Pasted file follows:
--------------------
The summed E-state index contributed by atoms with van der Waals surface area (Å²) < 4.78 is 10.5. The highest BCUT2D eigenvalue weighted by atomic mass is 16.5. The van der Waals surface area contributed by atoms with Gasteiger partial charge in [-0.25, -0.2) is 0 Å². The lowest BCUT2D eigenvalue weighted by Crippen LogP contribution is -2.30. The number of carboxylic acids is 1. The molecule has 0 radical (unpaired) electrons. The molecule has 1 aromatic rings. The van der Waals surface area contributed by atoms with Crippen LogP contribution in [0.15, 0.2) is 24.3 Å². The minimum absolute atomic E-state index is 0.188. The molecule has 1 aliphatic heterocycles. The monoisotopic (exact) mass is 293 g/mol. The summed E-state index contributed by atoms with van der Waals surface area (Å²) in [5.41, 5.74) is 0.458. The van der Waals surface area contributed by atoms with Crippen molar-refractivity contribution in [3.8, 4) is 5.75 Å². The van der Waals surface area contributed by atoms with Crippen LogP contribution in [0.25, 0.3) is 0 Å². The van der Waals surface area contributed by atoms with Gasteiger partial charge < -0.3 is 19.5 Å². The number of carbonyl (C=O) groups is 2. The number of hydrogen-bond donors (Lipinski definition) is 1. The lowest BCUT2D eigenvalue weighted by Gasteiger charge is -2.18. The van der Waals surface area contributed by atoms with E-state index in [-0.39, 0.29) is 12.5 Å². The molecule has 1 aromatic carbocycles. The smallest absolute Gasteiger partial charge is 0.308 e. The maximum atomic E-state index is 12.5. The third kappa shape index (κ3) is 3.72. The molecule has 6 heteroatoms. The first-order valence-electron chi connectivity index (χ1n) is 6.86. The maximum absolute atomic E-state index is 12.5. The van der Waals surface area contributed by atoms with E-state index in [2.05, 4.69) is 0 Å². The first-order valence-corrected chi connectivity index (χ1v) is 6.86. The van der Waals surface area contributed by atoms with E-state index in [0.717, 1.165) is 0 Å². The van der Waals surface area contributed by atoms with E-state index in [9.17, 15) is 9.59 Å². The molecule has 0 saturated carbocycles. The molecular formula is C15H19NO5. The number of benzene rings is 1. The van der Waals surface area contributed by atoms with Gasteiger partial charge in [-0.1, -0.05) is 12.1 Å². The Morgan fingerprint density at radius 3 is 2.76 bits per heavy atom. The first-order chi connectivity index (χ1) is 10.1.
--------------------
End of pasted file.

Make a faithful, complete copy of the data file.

The summed E-state index contributed by atoms with van der Waals surface area (Å²) < 4.78 is 10.5. The highest BCUT2D eigenvalue weighted by atomic mass is 16.5. The van der Waals surface area contributed by atoms with Gasteiger partial charge in [-0.25, -0.2) is 0 Å². The lowest BCUT2D eigenvalue weighted by Crippen LogP contribution is -2.30. The number of carboxylic acids is 1. The molecule has 0 radical (unpaired) electrons. The molecule has 1 aromatic rings. The van der Waals surface area contributed by atoms with Crippen LogP contribution in [0.15, 0.2) is 24.3 Å². The minimum absolute atomic E-state index is 0.188. The molecule has 1 aliphatic heterocycles. The monoisotopic (exact) mass is 293 g/mol. The summed E-state index contributed by atoms with van der Waals surface area (Å²) in [5.41, 5.74) is 0.458. The van der Waals surface area contributed by atoms with Crippen molar-refractivity contribution in [3.8, 4) is 5.75 Å². The van der Waals surface area contributed by atoms with Crippen LogP contribution in [0.25, 0.3) is 0 Å². The van der Waals surface area contributed by atoms with Gasteiger partial charge < -0.3 is 19.5 Å². The number of carbonyl (C=O) groups is 2. The number of hydrogen-bond donors (Lipinski definition) is 1. The lowest BCUT2D eigenvalue weighted by Gasteiger charge is -2.18. The van der Waals surface area contributed by atoms with E-state index in [-0.39, 0.29) is 12.5 Å². The molecule has 1 aromatic carbocycles. The smallest absolute Gasteiger partial charge is 0.308 e. The maximum atomic E-state index is 12.5. The third kappa shape index (κ3) is 3.72. The molecule has 6 heteroatoms. The first-order valence-electron chi connectivity index (χ1n) is 6.86. The maximum absolute atomic E-state index is 12.5. The van der Waals surface area contributed by atoms with E-state index in [2.05, 4.69) is 0 Å². The first-order valence-corrected chi connectivity index (χ1v) is 6.86. The van der Waals surface area contributed by atoms with E-state index in [0.717, 1.165) is 0 Å². The van der Waals surface area contributed by atoms with E-state index in [9.17, 15) is 9.59 Å². The molecule has 0 saturated carbocycles. The molecular formula is C15H19NO5. The number of benzene rings is 1. The van der Waals surface area contributed by atoms with Gasteiger partial charge in [-0.1, -0.05) is 12.1 Å². The Morgan fingerprint density at radius 3 is 2.76 bits per heavy atom. The first-order chi connectivity index (χ1) is 10.1.